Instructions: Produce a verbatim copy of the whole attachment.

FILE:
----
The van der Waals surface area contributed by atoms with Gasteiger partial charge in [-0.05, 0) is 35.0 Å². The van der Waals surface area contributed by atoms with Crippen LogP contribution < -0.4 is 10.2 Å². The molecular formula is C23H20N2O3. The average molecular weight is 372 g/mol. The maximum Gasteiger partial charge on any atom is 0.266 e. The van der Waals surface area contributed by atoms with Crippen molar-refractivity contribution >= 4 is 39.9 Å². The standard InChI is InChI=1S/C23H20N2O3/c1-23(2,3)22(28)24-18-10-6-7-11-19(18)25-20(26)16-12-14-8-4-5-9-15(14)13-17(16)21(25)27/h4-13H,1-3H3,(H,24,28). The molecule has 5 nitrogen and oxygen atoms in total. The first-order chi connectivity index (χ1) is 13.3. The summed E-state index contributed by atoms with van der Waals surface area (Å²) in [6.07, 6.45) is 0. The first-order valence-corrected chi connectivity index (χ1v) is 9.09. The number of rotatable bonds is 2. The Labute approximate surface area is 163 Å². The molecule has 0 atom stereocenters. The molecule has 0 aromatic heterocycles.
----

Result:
The van der Waals surface area contributed by atoms with Gasteiger partial charge in [-0.05, 0) is 35.0 Å². The van der Waals surface area contributed by atoms with Crippen LogP contribution < -0.4 is 10.2 Å². The molecular formula is C23H20N2O3. The average molecular weight is 372 g/mol. The maximum Gasteiger partial charge on any atom is 0.266 e. The van der Waals surface area contributed by atoms with Crippen molar-refractivity contribution >= 4 is 39.9 Å². The standard InChI is InChI=1S/C23H20N2O3/c1-23(2,3)22(28)24-18-10-6-7-11-19(18)25-20(26)16-12-14-8-4-5-9-15(14)13-17(16)21(25)27/h4-13H,1-3H3,(H,24,28). The molecule has 5 nitrogen and oxygen atoms in total. The first-order chi connectivity index (χ1) is 13.3. The summed E-state index contributed by atoms with van der Waals surface area (Å²) in [6.07, 6.45) is 0. The first-order valence-corrected chi connectivity index (χ1v) is 9.09. The number of rotatable bonds is 2. The Labute approximate surface area is 163 Å². The molecule has 0 atom stereocenters. The molecule has 0 aromatic heterocycles.